3. "Mestarin kynsi" Oranssi Pazuzu - progressive (but not aggressive) metal, a bit psychodelic - but just a bit :)
  4. "Syys" October Falls - dark neofolk, very ambient one
  5. "Alles Ist Ufer. Ewig Ruft Das Meer" Lamia Vox - pagan neofolk, very new age-esque

Useful tools & gadgets

  1. Roam Research - such a simple tool, but it makes a hell of a difference. In the shortest possible words: it's a note-taking/knowledge management tool with bi-directional linking and extremely powerful 'tagging'/querying mechanisms. Instead of hierarchical document trees, Roam allows you to create easily navigable, living knowledge graphs - a game-changer for people obsessed with research and knowledge management.
  2. reMarkable 2 - but only as a tool to annotate books while reading - I've already crafted a full review here, so I'm not going to repeat myself.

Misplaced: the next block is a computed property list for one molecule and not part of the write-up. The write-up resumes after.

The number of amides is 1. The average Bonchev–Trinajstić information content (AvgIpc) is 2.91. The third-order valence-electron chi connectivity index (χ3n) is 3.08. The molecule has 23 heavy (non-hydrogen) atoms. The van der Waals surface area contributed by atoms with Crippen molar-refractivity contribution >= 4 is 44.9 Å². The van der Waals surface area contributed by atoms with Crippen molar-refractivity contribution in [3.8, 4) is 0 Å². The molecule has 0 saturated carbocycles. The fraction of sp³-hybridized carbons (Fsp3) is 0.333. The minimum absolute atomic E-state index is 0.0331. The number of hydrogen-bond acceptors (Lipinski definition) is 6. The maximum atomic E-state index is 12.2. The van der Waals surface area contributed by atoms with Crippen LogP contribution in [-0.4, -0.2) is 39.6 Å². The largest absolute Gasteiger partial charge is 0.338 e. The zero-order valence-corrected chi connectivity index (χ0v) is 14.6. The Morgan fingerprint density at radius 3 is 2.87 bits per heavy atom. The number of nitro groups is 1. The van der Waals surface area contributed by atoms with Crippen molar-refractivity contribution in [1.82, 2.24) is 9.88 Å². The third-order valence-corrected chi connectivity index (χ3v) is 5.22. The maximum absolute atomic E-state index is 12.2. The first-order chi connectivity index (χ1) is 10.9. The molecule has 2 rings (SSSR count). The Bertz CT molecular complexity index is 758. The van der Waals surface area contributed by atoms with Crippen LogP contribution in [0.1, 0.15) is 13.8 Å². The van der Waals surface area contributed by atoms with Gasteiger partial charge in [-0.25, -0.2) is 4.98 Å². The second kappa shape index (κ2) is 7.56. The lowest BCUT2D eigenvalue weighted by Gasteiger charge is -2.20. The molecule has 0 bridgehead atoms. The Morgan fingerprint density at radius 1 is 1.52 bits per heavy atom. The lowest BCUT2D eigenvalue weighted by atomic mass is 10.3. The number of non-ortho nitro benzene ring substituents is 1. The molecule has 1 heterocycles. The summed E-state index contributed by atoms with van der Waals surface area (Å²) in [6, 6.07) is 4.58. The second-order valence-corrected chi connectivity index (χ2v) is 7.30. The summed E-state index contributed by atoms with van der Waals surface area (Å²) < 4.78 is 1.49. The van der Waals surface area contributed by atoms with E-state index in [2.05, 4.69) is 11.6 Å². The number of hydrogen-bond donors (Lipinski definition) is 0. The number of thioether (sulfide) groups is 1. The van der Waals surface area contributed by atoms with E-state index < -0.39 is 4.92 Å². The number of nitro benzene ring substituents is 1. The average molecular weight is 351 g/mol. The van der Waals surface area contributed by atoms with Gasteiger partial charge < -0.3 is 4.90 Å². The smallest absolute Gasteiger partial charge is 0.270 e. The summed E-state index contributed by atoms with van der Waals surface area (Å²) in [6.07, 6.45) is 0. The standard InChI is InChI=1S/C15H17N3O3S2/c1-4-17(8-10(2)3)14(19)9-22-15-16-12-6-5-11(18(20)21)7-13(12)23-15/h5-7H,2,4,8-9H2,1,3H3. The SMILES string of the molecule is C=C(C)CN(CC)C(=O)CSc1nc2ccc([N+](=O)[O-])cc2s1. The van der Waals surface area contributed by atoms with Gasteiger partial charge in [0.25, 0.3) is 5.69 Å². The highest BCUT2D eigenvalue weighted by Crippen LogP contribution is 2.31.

3. TabNine - the idea of semantic completion has really resonated with me. I've used TabNine on Python code in Sublime Text 3: it's so intuitive and effective that I've given up on other refactoring extensions and language servers.
  4. Ultrawide monitor as a replacement for a 4k one - I didn't really plan the swap, but after it happened, I'm more than happy: 3440x1440 is a perfect resolution for both work and leisure.


  1. My favorite board game of 2020 - Tainted Grail - it's super-weird, but I like how it combines a campaign-like narration style with mechanisms typical for board games; another pro is its explorational character: very few things are initially known as it's a game of discovery and mystery.

2020, you know - I'm happy you're gone. We need to deal with your legacy for a bit yet, but I'm very enthusiastic about 2021.

Share this post